Ruminations and recipes from a small kitchen in a big city.


Ridiculous conceit: writer starts book with longest sentence in history.

Three short sentences begin The History of Rock'n'Roll in Ten Songs by Greil Marcus. The fourth sentence begins:
That basically familiar way can be summed up by scrolling through the inductees to the Rock and Roll Hall of Fame, letting the names compose the history of the music ...
That sentence starts on page three and marches on relentlessly to page eight.

The writing is transcendentally dense; but highly readable if you switch off your information processing brain and turn on your stream of consciousness. Marcus admitted the book's concept was a ridiculous conceit, adding that 'trying to ascribe the entire history of a form containing hundreds of thousands of exemplars into ten is fundamentally absurd'. Tongue-in-cheek, he suggested in an interview that a contest be held to see what ten songs readers would choose (instead of his own selections), the prize being a copy of his book 'for the winner to tear up'. Eureka! A self-deprecating intellectual!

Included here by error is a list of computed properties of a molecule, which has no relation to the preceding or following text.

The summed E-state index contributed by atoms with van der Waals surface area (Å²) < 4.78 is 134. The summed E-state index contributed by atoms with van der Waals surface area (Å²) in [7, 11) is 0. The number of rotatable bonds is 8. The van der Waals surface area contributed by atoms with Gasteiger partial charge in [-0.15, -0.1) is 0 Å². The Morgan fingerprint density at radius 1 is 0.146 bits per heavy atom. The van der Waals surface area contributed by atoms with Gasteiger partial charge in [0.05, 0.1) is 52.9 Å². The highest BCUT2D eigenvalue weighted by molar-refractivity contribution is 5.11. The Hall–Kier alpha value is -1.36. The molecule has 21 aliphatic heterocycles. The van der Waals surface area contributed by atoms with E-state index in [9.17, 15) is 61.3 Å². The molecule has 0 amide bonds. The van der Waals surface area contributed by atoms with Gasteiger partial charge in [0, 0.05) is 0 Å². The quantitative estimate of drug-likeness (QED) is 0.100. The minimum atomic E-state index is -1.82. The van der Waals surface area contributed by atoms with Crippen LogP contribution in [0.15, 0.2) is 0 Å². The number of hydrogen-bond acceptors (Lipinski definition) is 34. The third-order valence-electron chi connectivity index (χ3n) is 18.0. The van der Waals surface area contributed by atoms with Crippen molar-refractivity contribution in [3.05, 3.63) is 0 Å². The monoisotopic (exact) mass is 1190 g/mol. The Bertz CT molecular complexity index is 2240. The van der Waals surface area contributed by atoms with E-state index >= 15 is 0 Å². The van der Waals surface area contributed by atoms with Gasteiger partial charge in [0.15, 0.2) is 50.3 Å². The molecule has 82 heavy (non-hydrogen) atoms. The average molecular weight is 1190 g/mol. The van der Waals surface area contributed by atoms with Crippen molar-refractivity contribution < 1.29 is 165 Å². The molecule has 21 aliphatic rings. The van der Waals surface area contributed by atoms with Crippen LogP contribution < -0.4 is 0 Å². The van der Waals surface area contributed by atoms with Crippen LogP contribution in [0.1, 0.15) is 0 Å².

One Amazon-reviewing reader who had bought the Kindle version declared it: '... the worst book I have ever attempted to read. I deeply regret purchasing it.'


The History of Rock'n'Roll in Ten Songs by Greil Marcus
Yale, 2014

Summary: Buy the hard copy; this kind of writing doesn't work on screens. Don't ask me why, it just doesn't.


Dr. Alice said...

I once belonged to a book club and we were assigned "A Fable," by William Faulkner. He won the Nobel for it (really for "The Sound and the Fury" but they gave it to him for this). It was an allegory of WWI and it was excruciating. After a while I gave up and started looking for the longest sentence I could find; it ran a page and a half. I still haven't read anything else by Faulkner.

paul kennedy said...

Book clubs love authors like that. They get to outdo each other in abstruse conversation. I took a particularly violent James Hadley Chase to a book club meeting once. You should have seen the jaws hitting the floor.

Dr. Alice said...

Ha! If I'm ever invited to another book club I'll try Mickey Spillane or some such.